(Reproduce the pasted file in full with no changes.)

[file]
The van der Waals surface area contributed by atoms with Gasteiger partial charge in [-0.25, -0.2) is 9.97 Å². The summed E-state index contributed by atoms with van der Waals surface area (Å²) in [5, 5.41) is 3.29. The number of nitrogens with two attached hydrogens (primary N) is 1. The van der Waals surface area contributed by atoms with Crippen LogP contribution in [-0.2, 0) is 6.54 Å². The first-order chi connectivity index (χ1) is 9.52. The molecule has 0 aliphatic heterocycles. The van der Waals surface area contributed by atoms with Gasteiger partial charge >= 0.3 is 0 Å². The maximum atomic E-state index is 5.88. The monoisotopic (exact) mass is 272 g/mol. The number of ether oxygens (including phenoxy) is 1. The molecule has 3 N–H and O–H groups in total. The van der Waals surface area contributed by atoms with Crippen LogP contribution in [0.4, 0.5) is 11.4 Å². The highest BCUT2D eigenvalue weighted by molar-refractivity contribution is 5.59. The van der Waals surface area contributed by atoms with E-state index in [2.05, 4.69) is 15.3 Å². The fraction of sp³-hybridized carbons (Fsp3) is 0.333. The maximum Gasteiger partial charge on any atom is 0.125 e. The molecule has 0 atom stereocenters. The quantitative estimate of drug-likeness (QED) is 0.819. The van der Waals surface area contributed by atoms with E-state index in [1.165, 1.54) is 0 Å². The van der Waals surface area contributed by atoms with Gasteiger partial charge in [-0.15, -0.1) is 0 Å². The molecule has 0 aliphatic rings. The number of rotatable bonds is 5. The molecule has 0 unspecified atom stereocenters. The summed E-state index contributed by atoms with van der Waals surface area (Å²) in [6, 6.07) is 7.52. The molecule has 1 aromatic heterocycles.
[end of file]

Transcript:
The van der Waals surface area contributed by atoms with Gasteiger partial charge in [-0.25, -0.2) is 9.97 Å². The summed E-state index contributed by atoms with van der Waals surface area (Å²) in [5, 5.41) is 3.29. The number of nitrogens with two attached hydrogens (primary N) is 1. The van der Waals surface area contributed by atoms with Crippen LogP contribution in [-0.2, 0) is 6.54 Å². The first-order chi connectivity index (χ1) is 9.52. The molecule has 0 aliphatic heterocycles. The van der Waals surface area contributed by atoms with Gasteiger partial charge >= 0.3 is 0 Å². The maximum atomic E-state index is 5.88. The monoisotopic (exact) mass is 272 g/mol. The number of ether oxygens (including phenoxy) is 1. The molecule has 3 N–H and O–H groups in total. The van der Waals surface area contributed by atoms with Crippen LogP contribution in [0.4, 0.5) is 11.4 Å². The highest BCUT2D eigenvalue weighted by molar-refractivity contribution is 5.59. The van der Waals surface area contributed by atoms with E-state index in [2.05, 4.69) is 15.3 Å². The fraction of sp³-hybridized carbons (Fsp3) is 0.333. The maximum Gasteiger partial charge on any atom is 0.125 e. The molecule has 0 atom stereocenters. The quantitative estimate of drug-likeness (QED) is 0.819. The van der Waals surface area contributed by atoms with E-state index in [1.165, 1.54) is 0 Å². The van der Waals surface area contributed by atoms with Gasteiger partial charge in [-0.15, -0.1) is 0 Å². The molecule has 0 aliphatic rings. The number of rotatable bonds is 5. The molecule has 0 unspecified atom stereocenters. The summed E-state index contributed by atoms with van der Waals surface area (Å²) in [6, 6.07) is 7.52. The molecule has 1 aromatic heterocycles.